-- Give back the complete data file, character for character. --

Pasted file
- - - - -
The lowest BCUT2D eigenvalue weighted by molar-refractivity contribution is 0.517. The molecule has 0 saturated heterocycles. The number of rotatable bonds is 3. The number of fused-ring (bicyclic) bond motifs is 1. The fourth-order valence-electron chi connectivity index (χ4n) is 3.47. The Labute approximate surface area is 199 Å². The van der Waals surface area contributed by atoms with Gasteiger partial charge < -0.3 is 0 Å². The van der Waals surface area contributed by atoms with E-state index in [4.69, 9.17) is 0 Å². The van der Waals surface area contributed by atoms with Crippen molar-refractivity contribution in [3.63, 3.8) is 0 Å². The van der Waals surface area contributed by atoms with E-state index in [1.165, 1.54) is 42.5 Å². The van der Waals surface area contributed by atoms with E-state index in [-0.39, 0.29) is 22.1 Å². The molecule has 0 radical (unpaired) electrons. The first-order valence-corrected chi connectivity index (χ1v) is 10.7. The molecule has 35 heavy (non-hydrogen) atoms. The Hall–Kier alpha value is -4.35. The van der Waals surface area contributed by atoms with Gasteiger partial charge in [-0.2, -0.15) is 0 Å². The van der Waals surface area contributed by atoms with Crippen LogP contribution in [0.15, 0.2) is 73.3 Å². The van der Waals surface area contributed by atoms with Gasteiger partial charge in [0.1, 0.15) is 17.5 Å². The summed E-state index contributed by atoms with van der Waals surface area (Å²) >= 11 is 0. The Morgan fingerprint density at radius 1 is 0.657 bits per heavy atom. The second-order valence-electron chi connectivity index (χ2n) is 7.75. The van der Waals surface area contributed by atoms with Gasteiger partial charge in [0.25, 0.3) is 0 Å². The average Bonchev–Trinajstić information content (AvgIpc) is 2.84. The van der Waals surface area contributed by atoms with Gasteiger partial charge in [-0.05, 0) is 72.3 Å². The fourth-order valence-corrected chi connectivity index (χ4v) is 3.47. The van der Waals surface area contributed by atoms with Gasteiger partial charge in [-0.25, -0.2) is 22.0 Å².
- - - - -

The lowest BCUT2D eigenvalue weighted by molar-refractivity contribution is 0.517. The molecule has 0 saturated heterocycles. The number of rotatable bonds is 3. The number of fused-ring (bicyclic) bond motifs is 1. The fourth-order valence-electron chi connectivity index (χ4n) is 3.47. The Labute approximate surface area is 199 Å². The van der Waals surface area contributed by atoms with Gasteiger partial charge < -0.3 is 0 Å². The van der Waals surface area contributed by atoms with E-state index in [4.69, 9.17) is 0 Å². The van der Waals surface area contributed by atoms with Crippen molar-refractivity contribution in [3.63, 3.8) is 0 Å². The van der Waals surface area contributed by atoms with E-state index in [1.165, 1.54) is 42.5 Å². The van der Waals surface area contributed by atoms with E-state index in [-0.39, 0.29) is 22.1 Å². The molecule has 0 radical (unpaired) electrons. The first-order valence-corrected chi connectivity index (χ1v) is 10.7. The molecule has 35 heavy (non-hydrogen) atoms. The Hall–Kier alpha value is -4.35. The van der Waals surface area contributed by atoms with Gasteiger partial charge in [-0.2, -0.15) is 0 Å². The van der Waals surface area contributed by atoms with Crippen LogP contribution in [0.15, 0.2) is 73.3 Å². The van der Waals surface area contributed by atoms with Gasteiger partial charge in [0.1, 0.15) is 17.5 Å². The summed E-state index contributed by atoms with van der Waals surface area (Å²) >= 11 is 0. The Morgan fingerprint density at radius 1 is 0.657 bits per heavy atom. The second-order valence-electron chi connectivity index (χ2n) is 7.75. The van der Waals surface area contributed by atoms with Gasteiger partial charge in [0.25, 0.3) is 0 Å². The average Bonchev–Trinajstić information content (AvgIpc) is 2.84. The van der Waals surface area contributed by atoms with Gasteiger partial charge in [-0.05, 0) is 72.3 Å². The fourth-order valence-corrected chi connectivity index (χ4v) is 3.47. The van der Waals surface area contributed by atoms with Gasteiger partial charge in [-0.25, -0.2) is 22.0 Å².